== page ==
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The two-pronged approach to banking supervision in Hong Kong

Norman T.L. Chan, Chief Executive of the Hong Kong Monetary Authority | July 23, 2014
The approach requires HKMA to monitor the asset-liability risk of banks as well as establish two permanent departments to supervise banks' business conduct and practices.

We are fortunate that banks in Hong Kong did not and still do not compete on their ability to make maximum returns for shareholders by taking excessive risks, but rather on their conservative and sound operations. Banks in Hong Kong have not followed the aggressive practices employed in the past by many banks in the US and Europe. Indeed, the HKMA did not and will not allow banks to operate with capital ratios just at the minimum level required by international standards. In addition to the HKMA's stringent day-to-day supervision, the fact that Hong Kong's banks have all along maintained capital buffers higher than most of their counterparts in the US and Europe also contributes to the confidence depositors and the public have in our banks. A high capital adequacy ratio provides banks with buffers to absorb bad debts and other losses when necessary.  Therefore, I cannot subscribe to the notion that banks in Hong Kong would be placed at a competitive disadvantage compared with other banks because the HKMA imposes additional or higher regulatory requirements on top of the international minimum standards under Basel III. Competition among banks should focus on quality of services and safety of the institutions rather than maximising profits with the lowest possible capital adequacy ratio.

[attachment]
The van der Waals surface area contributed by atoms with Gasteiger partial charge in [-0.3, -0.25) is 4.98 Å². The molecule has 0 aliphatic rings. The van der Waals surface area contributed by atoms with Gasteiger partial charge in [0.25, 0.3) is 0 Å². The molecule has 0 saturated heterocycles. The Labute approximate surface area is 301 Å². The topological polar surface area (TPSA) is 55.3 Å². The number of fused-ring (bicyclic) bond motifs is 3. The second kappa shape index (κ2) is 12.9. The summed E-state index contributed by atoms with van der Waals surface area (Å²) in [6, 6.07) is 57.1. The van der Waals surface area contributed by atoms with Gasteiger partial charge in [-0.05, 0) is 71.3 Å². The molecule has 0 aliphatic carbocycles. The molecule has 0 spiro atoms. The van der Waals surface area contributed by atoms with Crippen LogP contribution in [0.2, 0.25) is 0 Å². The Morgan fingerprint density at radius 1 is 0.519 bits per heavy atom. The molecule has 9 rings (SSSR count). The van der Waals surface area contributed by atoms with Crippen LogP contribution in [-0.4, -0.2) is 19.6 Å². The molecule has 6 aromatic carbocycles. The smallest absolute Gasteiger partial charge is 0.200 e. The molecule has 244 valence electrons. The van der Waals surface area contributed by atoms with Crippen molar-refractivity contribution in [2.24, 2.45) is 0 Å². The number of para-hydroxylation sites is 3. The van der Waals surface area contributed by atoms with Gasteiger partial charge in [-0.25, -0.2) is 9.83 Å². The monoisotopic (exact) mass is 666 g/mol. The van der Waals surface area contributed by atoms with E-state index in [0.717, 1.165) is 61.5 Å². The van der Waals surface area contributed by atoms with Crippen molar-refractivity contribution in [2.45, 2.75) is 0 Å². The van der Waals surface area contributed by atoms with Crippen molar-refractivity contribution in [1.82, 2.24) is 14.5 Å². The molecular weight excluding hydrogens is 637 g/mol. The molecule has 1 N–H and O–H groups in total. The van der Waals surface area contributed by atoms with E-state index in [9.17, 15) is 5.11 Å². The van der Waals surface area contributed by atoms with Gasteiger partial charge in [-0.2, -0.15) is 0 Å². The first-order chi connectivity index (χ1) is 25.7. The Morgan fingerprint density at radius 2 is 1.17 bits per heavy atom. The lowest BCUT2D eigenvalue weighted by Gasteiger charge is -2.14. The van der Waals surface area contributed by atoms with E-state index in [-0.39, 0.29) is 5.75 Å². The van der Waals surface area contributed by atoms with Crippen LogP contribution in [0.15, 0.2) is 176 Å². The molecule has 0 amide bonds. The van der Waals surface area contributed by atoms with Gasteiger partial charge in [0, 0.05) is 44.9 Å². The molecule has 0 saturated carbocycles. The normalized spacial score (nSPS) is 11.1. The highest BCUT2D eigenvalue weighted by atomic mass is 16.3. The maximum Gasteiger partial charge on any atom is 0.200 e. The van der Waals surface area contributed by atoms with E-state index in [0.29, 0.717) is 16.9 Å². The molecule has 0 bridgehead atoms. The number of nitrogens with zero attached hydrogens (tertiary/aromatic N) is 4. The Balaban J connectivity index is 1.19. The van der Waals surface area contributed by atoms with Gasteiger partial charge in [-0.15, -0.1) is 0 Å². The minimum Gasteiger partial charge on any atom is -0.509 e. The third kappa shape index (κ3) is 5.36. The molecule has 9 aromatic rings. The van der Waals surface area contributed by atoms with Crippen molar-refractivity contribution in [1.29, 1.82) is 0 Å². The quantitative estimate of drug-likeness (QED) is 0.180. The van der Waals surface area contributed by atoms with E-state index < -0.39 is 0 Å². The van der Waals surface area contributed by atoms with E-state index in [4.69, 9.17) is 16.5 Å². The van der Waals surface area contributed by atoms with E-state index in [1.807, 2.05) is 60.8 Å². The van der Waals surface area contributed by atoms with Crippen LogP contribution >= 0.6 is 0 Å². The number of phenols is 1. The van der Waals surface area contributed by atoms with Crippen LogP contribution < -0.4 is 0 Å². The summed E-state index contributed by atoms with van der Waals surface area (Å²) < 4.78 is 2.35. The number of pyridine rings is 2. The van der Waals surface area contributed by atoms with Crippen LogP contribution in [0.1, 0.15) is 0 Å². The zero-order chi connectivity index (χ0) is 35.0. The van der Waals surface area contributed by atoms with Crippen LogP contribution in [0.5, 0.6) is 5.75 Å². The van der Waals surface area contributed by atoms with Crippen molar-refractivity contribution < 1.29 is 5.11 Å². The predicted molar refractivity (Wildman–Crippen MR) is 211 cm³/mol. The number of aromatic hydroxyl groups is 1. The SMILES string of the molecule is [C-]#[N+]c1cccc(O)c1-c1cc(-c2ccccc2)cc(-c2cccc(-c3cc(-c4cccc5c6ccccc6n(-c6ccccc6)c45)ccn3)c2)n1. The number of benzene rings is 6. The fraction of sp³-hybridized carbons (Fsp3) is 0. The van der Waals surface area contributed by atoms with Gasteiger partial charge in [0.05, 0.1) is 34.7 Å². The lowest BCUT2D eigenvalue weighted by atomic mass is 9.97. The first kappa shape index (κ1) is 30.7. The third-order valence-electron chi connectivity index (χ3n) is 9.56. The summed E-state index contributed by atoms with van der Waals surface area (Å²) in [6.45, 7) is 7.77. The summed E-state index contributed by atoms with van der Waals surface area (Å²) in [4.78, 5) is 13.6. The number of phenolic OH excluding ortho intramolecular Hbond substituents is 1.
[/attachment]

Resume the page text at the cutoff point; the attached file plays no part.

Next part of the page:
Universal Banking — Moving with the Times

If the banks are managing their on- and off-balance sheet risks prudently and ensuring protection for customer deposits, this begs the question — does it mean that the HKMA has fully fulfilled its supervisory function? The short answer is no. Why? Because the HKMA is responsible for approving applications for banking licences in Hong Kong and the monetary authority's supervisory powers and responsibilities under the Banking Ordinance cover all aspects of the banks' operations. The banking regime in Hong Kong allows universal banking, that is, banks can operate like "financial supermarkets". Once an account is opened with a bank, in addition to enjoying basic banking services, the customer will be able to conduct various financial transactions including equities, bonds, funds, insurance and other wealth management products. Although banks in some overseas jurisdictions still practice segregated banking, that is, they only offer banking services and are not allowed to provide securities and other wealth management services, universal banking has become an international trend.  More and more jurisdictions are adopting this regime since it offers customers the convenience of a one-stop service to meet the needs for investment and other wealth management services of today's customers.

However, a fundamental problem arises with the "financial supermarket" business model, and it stems from the special trust that exists between banks and their customers. In modern times, people rarely store their wealth at home because it is both unsafe and inconvenient. And, wealth sitting at home cannot generate returns over time. So, most of us place our liquid financial assets with banks that we trust, which allows banks to have an overall picture of customers' income, size of deposits and the wealth bracket to which they belong. This unique relationship, which is based on special trust, makes it easier for banks to market various wealth management and financial products to their customers.

 

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